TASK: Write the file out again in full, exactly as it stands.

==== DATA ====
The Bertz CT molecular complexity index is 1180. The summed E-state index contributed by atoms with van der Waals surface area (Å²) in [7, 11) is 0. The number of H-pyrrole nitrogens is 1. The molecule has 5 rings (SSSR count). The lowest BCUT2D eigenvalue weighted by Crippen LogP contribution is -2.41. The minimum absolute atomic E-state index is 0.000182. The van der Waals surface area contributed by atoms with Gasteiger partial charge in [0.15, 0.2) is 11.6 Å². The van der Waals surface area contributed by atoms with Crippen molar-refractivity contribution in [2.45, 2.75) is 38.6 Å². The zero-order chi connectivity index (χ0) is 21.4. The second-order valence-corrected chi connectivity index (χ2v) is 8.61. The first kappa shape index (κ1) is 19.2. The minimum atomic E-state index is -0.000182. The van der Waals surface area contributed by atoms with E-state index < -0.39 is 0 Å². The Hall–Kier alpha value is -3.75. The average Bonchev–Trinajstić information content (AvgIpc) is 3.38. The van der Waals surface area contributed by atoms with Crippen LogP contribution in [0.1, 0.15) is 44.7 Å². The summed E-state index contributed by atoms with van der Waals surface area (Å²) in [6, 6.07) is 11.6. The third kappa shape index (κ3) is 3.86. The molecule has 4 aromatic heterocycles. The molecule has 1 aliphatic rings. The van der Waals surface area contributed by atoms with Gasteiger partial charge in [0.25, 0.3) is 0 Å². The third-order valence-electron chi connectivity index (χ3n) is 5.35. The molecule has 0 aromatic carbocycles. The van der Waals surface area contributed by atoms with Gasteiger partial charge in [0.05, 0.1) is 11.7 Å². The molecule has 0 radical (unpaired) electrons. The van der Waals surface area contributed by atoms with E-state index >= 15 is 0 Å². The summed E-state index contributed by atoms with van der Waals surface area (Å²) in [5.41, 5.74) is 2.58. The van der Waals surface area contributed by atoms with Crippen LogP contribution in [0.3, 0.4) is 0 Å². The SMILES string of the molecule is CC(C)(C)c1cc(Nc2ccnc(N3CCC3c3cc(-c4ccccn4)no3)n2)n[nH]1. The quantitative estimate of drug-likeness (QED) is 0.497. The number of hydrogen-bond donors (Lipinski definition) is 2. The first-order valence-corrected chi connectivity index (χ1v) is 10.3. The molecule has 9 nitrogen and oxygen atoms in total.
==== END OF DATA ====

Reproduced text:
The Bertz CT molecular complexity index is 1180. The summed E-state index contributed by atoms with van der Waals surface area (Å²) in [7, 11) is 0. The number of H-pyrrole nitrogens is 1. The molecule has 5 rings (SSSR count). The lowest BCUT2D eigenvalue weighted by Crippen LogP contribution is -2.41. The minimum absolute atomic E-state index is 0.000182. The van der Waals surface area contributed by atoms with Gasteiger partial charge in [0.15, 0.2) is 11.6 Å². The van der Waals surface area contributed by atoms with Crippen molar-refractivity contribution in [2.45, 2.75) is 38.6 Å². The zero-order chi connectivity index (χ0) is 21.4. The second-order valence-corrected chi connectivity index (χ2v) is 8.61. The first kappa shape index (κ1) is 19.2. The minimum atomic E-state index is -0.000182. The van der Waals surface area contributed by atoms with E-state index < -0.39 is 0 Å². The Hall–Kier alpha value is -3.75. The average Bonchev–Trinajstić information content (AvgIpc) is 3.38. The van der Waals surface area contributed by atoms with Crippen LogP contribution in [0.1, 0.15) is 44.7 Å². The summed E-state index contributed by atoms with van der Waals surface area (Å²) in [6, 6.07) is 11.6. The third kappa shape index (κ3) is 3.86. The molecule has 4 aromatic heterocycles. The molecule has 1 aliphatic rings. The van der Waals surface area contributed by atoms with Gasteiger partial charge in [0.25, 0.3) is 0 Å². The third-order valence-electron chi connectivity index (χ3n) is 5.35. The molecule has 0 aromatic carbocycles. The van der Waals surface area contributed by atoms with Gasteiger partial charge in [0.05, 0.1) is 11.7 Å². The molecule has 0 radical (unpaired) electrons. The van der Waals surface area contributed by atoms with E-state index >= 15 is 0 Å². The summed E-state index contributed by atoms with van der Waals surface area (Å²) in [5.41, 5.74) is 2.58. The van der Waals surface area contributed by atoms with Crippen LogP contribution in [0.3, 0.4) is 0 Å². The SMILES string of the molecule is CC(C)(C)c1cc(Nc2ccnc(N3CCC3c3cc(-c4ccccn4)no3)n2)n[nH]1. The quantitative estimate of drug-likeness (QED) is 0.497. The number of hydrogen-bond donors (Lipinski definition) is 2. The first-order valence-corrected chi connectivity index (χ1v) is 10.3. The molecule has 9 nitrogen and oxygen atoms in total.